Mostly about birdlife, shifting dunes and fresh water lakes, the latter in their best between May and September.
Motor vehicles are not allowed in the park, however, many agencies will offer 4X4 tours. Please think twice before booking one of these tours.
The shifting dunes with the lakes in between are most spectacular at low sun, when a range of shadows come into play. Just after sunrise is probably thev very best beacause of lower temperatures.
Flora and fauna
Dry sands don't cater for much. Some tiny fish in the lakes, the occasional bird and some bushes along the rim of the dunes. Quite a few cattle and goats grazing along the lakes.
Best time to visit is May - September, after the rains, and before the lakes dry out. The almost constant breeze may fool you into thinking the sun is not getting at you. Think again!
- from São Luís (easiest), take a bus to Barreirinhas (which has the best structure)
- from Fortaleza, either go to Paulino Neves or to Barreirinhas
- from Jericoacoara, two main options:
- get a 4x4 directly to Barreirinhas which takes around 7 hours, costs R$1200 for up to 4 people. There are also several places that offer a tour of 3 days for the Lençois for R$1500 (only transport). Bargain the price, especially during low season!
- take the bus from Camocim to Paulino Neves, and then a 4x4 onwards to Barreirinhas. You might have to stay overnight in Camocim.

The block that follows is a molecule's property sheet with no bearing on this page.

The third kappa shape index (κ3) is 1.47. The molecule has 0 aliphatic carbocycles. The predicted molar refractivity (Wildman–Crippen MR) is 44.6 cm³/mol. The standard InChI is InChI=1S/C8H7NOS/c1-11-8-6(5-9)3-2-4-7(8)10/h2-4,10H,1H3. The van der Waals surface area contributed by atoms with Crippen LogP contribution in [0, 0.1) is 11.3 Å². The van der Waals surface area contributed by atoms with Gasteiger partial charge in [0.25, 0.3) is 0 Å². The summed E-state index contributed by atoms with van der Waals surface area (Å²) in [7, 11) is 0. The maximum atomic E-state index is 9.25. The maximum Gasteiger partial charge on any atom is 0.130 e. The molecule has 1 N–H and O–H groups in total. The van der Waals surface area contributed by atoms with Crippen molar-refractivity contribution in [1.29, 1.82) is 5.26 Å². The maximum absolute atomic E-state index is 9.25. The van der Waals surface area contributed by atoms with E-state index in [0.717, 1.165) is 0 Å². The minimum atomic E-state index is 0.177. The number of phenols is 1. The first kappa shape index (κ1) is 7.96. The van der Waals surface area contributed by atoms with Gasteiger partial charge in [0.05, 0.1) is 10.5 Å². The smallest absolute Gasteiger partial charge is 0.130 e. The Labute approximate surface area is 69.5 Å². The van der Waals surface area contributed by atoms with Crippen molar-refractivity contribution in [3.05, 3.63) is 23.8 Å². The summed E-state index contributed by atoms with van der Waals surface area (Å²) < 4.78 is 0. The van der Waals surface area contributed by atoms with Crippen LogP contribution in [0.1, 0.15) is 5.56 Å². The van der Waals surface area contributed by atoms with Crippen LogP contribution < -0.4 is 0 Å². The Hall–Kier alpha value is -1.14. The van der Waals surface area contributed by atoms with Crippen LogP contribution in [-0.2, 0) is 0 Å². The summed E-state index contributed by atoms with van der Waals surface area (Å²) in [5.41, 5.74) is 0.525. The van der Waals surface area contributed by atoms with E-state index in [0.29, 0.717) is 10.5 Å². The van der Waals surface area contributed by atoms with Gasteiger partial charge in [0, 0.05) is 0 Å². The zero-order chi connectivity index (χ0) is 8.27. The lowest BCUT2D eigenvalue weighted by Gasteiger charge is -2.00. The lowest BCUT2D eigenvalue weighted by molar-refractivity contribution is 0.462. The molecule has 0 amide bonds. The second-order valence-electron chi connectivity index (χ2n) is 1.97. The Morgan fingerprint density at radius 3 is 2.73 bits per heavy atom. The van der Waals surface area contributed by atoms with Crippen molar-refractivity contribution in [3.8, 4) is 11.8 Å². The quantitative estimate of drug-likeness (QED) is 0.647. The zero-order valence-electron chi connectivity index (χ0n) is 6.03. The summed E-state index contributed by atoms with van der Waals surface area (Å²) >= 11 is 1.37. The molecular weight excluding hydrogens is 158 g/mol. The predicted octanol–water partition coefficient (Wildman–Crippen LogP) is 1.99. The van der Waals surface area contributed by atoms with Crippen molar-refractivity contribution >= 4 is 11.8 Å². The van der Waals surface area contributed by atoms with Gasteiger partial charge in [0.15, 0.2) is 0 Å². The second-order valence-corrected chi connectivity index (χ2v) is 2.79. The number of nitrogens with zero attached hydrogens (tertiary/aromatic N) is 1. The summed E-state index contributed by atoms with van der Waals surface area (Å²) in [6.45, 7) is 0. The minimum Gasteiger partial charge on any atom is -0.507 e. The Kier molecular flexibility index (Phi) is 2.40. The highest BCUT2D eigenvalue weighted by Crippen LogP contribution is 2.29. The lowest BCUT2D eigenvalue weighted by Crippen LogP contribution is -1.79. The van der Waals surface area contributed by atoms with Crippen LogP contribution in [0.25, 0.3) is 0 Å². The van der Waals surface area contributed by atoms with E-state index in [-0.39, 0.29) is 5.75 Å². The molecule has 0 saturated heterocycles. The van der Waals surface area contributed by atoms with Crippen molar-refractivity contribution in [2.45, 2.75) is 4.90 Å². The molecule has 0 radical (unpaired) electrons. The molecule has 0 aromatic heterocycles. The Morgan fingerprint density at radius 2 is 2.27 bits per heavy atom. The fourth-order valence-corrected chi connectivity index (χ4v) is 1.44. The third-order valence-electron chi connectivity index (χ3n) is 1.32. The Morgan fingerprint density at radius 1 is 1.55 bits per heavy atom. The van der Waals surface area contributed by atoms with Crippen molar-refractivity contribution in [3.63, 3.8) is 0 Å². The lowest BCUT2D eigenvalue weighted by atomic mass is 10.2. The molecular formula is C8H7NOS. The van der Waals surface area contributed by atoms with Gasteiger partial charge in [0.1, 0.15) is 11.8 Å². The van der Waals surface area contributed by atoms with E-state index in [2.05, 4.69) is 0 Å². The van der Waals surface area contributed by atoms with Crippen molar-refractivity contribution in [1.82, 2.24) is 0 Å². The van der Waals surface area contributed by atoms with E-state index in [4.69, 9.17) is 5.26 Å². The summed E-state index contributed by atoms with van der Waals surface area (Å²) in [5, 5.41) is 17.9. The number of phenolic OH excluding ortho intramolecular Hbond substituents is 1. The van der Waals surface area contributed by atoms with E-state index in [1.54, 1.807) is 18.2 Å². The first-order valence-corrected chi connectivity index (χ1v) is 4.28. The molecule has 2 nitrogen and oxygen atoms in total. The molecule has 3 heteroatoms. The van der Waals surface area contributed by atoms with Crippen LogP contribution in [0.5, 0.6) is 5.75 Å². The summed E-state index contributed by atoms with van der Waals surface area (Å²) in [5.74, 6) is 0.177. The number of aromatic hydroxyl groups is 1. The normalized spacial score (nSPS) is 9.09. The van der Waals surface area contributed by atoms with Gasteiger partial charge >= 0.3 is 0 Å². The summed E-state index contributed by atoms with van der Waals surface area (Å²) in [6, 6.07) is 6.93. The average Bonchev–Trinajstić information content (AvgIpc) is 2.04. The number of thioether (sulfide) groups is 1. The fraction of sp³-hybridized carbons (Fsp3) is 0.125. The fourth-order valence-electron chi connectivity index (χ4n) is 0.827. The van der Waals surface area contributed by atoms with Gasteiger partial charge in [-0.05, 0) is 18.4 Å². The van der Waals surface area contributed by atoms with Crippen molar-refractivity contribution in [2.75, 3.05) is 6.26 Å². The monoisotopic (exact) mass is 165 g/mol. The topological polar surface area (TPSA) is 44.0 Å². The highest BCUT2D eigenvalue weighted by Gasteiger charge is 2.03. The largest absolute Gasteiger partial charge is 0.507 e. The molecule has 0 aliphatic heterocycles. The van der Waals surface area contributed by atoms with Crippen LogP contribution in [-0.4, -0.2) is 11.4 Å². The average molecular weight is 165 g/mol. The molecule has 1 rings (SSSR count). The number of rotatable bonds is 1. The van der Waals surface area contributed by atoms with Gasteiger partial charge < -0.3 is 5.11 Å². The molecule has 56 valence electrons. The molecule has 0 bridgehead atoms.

There are no fees or permits. You are free to enter.
No motor transport inside the park, but plenty around the perimeter. No real roads though, so you need a good 4x4. Horses and donkeys are alternatives.
There are two major trekking routes. Both go roughly east-to-west, which is by far the most convenient direction due to dunes shaping (i.e. steep and fluffy on the lee/west side) and also sand blowing in your back rather than your face:
- Atins - Santo Amaro. Possible stops at Canto do Atins, Baixa Grande and Queimada dos Britos. As a straight line, this is almost exactly downwind.
- Barreirinhas - Santo Amaro. Take a daytrip from Barreirinhas to either Lagoa Bonita or Lagoa Azul. Jump off and start walking. Possible stops at Baixa Grande and Queimada dos Britos.
Visitors must bring their own food and water for treks within the park. There are no opportunities to purchase food and drinks other than at lodging offered by locals who live in the two major oasis within the park.
Most people sleep in Barreirinhas and do daytrips. However, the dunes are far more accessible if you stay in Atins, or even better in Canto de Atins. Mandacaru and Caburé are less convenient alternatives. Paulino Neves offers proximity to similar sights (Pequenos Lençóis), although not inside the actual national park. There is also the little explored town of Santo Amaro on the park´s western rim. Guided treks are available. There are a number of trekking options with Lencois Maranhenses and guides are highly recommended. Lodging is available from locals who live in two oasis' within the park. Sleeping in hammocks and meals of rice, beans and chicken are the norm.
No restrictions so far, but there is some talking, due to garbage left behind. Do your part!
Making short distance day trips inside the park do not deliver the cultural experience or the solitude Lencois Maranhenses can provide. Surprisingly, the dunes are well-packed from seasonal rains and much easier to walk on than typical beach sand.